585 local residents signed up in last ‘open enrollment’
By Liz Schevtchuk Armstrong
Even as Republicans in Washington, fresh from their electoral sweep of Congress, renewed calls last week to change or abolish the new federal health insurance program for those lacking medical coverage, Albany officials pushed forward with efforts for more open enrollment in the state-level version, the New York State of Health Marketplace.
And a chance to easily sign up should soon come to Philipstown, as the Town Board learned Thursday night (Nov. 6) during its formal monthly meeting.
Established through the Affordable Care Act, the federal initiative (often derided as “Obamacare”) got underway a year ago with the first open enrollment period, which lasted until spring. Now it’s time for a second enrollment period, as a state marketplace representative, Lynda M. Brady, told the Town Board in a short presentation.
Brady proposed to bring at least one enrollment-advice session to Philipstown, to allow area residents to take advantage of the enrollment window, which runs from Nov. 15 to Feb. 15. The Town Board gratefully and unanimously, if informally, accepted her offer and promised to assist with the arrangements.
Co-chairperson of the Westchester-Putnam Access to Health Care Coalition and one of the “navigators” or experts who can assist clients in finding and enrolling in health care through the state marketplace, Brady also observed that 960,000 formerly uninsured Empire State residents got health care before the 2013-14 open enrollment closed. Of that number, she said, 4,443 enrollees live in Putnam County.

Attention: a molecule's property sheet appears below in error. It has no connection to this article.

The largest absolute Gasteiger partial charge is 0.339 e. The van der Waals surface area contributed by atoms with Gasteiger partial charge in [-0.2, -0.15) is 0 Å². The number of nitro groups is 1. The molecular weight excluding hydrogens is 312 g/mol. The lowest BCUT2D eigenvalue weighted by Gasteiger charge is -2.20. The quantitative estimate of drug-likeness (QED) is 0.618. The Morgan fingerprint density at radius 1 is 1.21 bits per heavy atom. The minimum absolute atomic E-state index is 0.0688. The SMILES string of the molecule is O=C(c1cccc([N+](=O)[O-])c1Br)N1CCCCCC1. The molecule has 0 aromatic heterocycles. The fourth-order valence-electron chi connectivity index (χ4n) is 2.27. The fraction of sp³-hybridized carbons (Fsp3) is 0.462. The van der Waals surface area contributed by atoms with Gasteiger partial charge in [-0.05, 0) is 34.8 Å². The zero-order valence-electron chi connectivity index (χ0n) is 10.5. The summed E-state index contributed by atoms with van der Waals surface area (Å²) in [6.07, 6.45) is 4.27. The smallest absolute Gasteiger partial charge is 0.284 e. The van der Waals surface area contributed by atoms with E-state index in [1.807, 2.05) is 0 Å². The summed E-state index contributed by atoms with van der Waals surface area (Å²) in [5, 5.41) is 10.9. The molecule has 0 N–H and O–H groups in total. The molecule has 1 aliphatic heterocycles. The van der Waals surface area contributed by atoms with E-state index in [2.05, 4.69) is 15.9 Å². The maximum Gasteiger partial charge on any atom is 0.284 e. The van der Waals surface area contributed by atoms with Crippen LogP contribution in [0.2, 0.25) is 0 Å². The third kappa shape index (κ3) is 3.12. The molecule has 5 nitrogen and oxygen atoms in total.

According to data she provided, of the Putnam County total, 74 percent were white non-Hispanics; 68 lacked health insurance before enrolling; and 94 percent spoke English. They divided evenly between men and women. Children and young adults (through age 25) represented 30 percent of the total, and those over age 65 less than 1 percent. The 70 percent majority were adults in their latter 20s through early 60s.
The county total includes 585 enrollees from Philipstown, for whom no further demographic breakdowns were available. Brady encouraged others to follow their lead and enroll.
She explained that in a consultation session, a team of navigators essentially sets up a temporary office in a large hall or other facility and a navigator meets individually with each person and helps him or her work through the system and find health insurance, a process that usually takes 60 to 75 minutes per person.
Prospective enrollees should bring basic identification, such as a driver’s license, and such items as the previous federal tax return or month of paycheck stubs, for reference as needed, she said. She said she and her colleagues would provide more material on the ins-and-outs the consultation session well before one is held.
“It’s really, really important” for anyone uninsured in Philipstown to participate in the open enrollment, she said. “We feel that this end of the county has been underserved.”
Wind turbines, VFW and budget drafting
When the board turned to other business, Supervisor Richard Shea announced completion of a draft law on use in Philipstown of wind turbines, or a sort of backyard windmill to create energy for a home. Councilors Michael Leonard, Dave Merandy, Nancy Montgomery and John Van Tassel joined Shea in voting to send the draft to the town’s Planning Board and to the Putnam County Planning Division for reaction.
The board likewise voted unanimously to advertise for more bids for the sale of the town-owned VFW building on Kemble Avenue in Cold Spring. In the first attempt, no bids came in, Shea said, a situation he described as “a little disappointing,”
Continuing its 2015 budget-preparation, the board decided to convene a workshop Thursday, Nov. 13, to discuss ambulance corps funding. The board also scheduled a meeting for Nov. 20 to review and presumably adopt a final budget.
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